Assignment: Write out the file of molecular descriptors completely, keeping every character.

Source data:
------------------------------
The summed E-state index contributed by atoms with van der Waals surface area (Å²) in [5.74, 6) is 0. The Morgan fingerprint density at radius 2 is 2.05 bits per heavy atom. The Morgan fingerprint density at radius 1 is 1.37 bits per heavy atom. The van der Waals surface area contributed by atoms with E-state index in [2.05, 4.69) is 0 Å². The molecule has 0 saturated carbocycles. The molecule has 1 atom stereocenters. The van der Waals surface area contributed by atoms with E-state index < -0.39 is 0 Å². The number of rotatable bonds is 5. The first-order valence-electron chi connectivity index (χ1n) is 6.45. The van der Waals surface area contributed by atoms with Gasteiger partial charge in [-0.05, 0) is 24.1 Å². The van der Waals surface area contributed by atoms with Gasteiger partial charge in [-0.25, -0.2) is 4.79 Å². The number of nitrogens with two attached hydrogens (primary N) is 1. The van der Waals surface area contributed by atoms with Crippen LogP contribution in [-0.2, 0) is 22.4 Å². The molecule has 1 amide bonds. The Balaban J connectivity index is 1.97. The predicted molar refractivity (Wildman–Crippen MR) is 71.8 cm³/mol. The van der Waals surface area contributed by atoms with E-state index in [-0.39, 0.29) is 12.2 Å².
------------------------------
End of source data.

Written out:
The summed E-state index contributed by atoms with van der Waals surface area (Å²) in [5.74, 6) is 0. The Morgan fingerprint density at radius 2 is 2.05 bits per heavy atom. The Morgan fingerprint density at radius 1 is 1.37 bits per heavy atom. The van der Waals surface area contributed by atoms with E-state index in [2.05, 4.69) is 0 Å². The molecule has 0 saturated carbocycles. The molecule has 1 atom stereocenters. The van der Waals surface area contributed by atoms with E-state index < -0.39 is 0 Å². The number of rotatable bonds is 5. The first-order valence-electron chi connectivity index (χ1n) is 6.45. The van der Waals surface area contributed by atoms with Gasteiger partial charge in [-0.05, 0) is 24.1 Å². The van der Waals surface area contributed by atoms with Gasteiger partial charge in [-0.25, -0.2) is 4.79 Å². The number of nitrogens with two attached hydrogens (primary N) is 1. The van der Waals surface area contributed by atoms with Crippen LogP contribution in [-0.2, 0) is 22.4 Å². The molecule has 1 amide bonds. The Balaban J connectivity index is 1.97. The predicted molar refractivity (Wildman–Crippen MR) is 71.8 cm³/mol. The van der Waals surface area contributed by atoms with E-state index in [-0.39, 0.29) is 12.2 Å².